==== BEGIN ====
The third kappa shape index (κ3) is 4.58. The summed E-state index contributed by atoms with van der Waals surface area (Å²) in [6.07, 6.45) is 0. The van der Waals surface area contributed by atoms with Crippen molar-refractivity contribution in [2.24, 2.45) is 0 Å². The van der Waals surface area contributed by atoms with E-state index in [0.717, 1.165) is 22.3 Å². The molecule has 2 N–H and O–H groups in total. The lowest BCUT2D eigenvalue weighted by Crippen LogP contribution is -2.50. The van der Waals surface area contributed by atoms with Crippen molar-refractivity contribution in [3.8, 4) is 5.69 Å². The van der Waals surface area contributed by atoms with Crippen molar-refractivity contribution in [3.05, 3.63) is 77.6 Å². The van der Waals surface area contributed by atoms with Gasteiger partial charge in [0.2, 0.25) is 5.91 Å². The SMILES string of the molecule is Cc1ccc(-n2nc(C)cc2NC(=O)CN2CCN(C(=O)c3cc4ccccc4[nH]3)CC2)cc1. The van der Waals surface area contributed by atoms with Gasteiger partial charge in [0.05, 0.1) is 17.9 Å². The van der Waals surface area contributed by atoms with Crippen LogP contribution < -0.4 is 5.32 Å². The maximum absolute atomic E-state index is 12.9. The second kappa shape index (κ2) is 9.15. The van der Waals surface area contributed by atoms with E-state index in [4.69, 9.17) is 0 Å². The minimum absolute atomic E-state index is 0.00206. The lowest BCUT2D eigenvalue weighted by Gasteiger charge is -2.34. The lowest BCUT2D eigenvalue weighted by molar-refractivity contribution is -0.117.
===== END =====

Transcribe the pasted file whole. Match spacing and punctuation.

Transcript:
The third kappa shape index (κ3) is 4.58. The summed E-state index contributed by atoms with van der Waals surface area (Å²) in [6.07, 6.45) is 0. The van der Waals surface area contributed by atoms with Crippen molar-refractivity contribution in [2.24, 2.45) is 0 Å². The van der Waals surface area contributed by atoms with E-state index in [0.717, 1.165) is 22.3 Å². The molecule has 2 N–H and O–H groups in total. The lowest BCUT2D eigenvalue weighted by Crippen LogP contribution is -2.50. The van der Waals surface area contributed by atoms with Crippen molar-refractivity contribution in [3.8, 4) is 5.69 Å². The van der Waals surface area contributed by atoms with Crippen molar-refractivity contribution in [3.05, 3.63) is 77.6 Å². The van der Waals surface area contributed by atoms with Gasteiger partial charge in [0.2, 0.25) is 5.91 Å². The SMILES string of the molecule is Cc1ccc(-n2nc(C)cc2NC(=O)CN2CCN(C(=O)c3cc4ccccc4[nH]3)CC2)cc1. The van der Waals surface area contributed by atoms with Gasteiger partial charge in [0.05, 0.1) is 17.9 Å². The van der Waals surface area contributed by atoms with Crippen LogP contribution < -0.4 is 5.32 Å². The maximum absolute atomic E-state index is 12.9. The second kappa shape index (κ2) is 9.15. The van der Waals surface area contributed by atoms with E-state index in [4.69, 9.17) is 0 Å². The minimum absolute atomic E-state index is 0.00206. The lowest BCUT2D eigenvalue weighted by Gasteiger charge is -2.34. The lowest BCUT2D eigenvalue weighted by molar-refractivity contribution is -0.117.